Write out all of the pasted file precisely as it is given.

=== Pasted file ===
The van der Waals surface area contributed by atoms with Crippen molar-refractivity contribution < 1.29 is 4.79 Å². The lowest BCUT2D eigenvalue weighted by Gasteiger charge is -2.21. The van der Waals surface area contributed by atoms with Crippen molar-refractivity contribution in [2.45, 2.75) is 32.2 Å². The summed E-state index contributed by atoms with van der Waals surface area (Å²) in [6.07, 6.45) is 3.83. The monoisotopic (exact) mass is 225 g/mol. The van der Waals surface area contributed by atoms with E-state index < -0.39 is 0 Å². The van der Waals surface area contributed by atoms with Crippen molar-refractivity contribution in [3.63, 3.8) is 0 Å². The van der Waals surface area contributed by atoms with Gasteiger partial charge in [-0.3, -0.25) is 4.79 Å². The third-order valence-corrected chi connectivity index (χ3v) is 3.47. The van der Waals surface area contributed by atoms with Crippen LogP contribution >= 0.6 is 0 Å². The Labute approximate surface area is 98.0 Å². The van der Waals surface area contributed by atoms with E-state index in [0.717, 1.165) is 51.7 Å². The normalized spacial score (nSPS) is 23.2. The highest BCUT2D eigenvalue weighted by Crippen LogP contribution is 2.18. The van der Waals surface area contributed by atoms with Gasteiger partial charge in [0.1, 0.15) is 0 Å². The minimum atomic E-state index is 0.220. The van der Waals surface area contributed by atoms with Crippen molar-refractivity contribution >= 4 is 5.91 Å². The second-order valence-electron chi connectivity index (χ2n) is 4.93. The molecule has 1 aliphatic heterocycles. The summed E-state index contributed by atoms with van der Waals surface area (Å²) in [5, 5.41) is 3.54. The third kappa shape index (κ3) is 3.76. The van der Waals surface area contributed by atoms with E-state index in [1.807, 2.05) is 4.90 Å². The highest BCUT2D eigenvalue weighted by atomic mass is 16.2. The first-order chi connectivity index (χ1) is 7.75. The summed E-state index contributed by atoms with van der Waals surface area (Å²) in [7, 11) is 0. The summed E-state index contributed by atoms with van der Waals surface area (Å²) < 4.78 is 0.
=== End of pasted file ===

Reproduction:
The van der Waals surface area contributed by atoms with Crippen molar-refractivity contribution < 1.29 is 4.79 Å². The lowest BCUT2D eigenvalue weighted by Gasteiger charge is -2.21. The van der Waals surface area contributed by atoms with Crippen molar-refractivity contribution in [2.45, 2.75) is 32.2 Å². The summed E-state index contributed by atoms with van der Waals surface area (Å²) in [6.07, 6.45) is 3.83. The monoisotopic (exact) mass is 225 g/mol. The van der Waals surface area contributed by atoms with E-state index < -0.39 is 0 Å². The van der Waals surface area contributed by atoms with Crippen molar-refractivity contribution in [3.63, 3.8) is 0 Å². The van der Waals surface area contributed by atoms with Gasteiger partial charge in [-0.3, -0.25) is 4.79 Å². The third-order valence-corrected chi connectivity index (χ3v) is 3.47. The van der Waals surface area contributed by atoms with Crippen LogP contribution >= 0.6 is 0 Å². The Labute approximate surface area is 98.0 Å². The van der Waals surface area contributed by atoms with E-state index in [0.717, 1.165) is 51.7 Å². The normalized spacial score (nSPS) is 23.2. The highest BCUT2D eigenvalue weighted by Crippen LogP contribution is 2.18. The van der Waals surface area contributed by atoms with Gasteiger partial charge in [0.1, 0.15) is 0 Å². The minimum atomic E-state index is 0.220. The van der Waals surface area contributed by atoms with Crippen molar-refractivity contribution >= 4 is 5.91 Å². The second-order valence-electron chi connectivity index (χ2n) is 4.93. The molecule has 1 aliphatic heterocycles. The summed E-state index contributed by atoms with van der Waals surface area (Å²) in [5, 5.41) is 3.54. The third kappa shape index (κ3) is 3.76. The van der Waals surface area contributed by atoms with E-state index in [1.807, 2.05) is 4.90 Å². The highest BCUT2D eigenvalue weighted by atomic mass is 16.2. The first-order chi connectivity index (χ1) is 7.75. The summed E-state index contributed by atoms with van der Waals surface area (Å²) in [7, 11) is 0. The summed E-state index contributed by atoms with van der Waals surface area (Å²) < 4.78 is 0.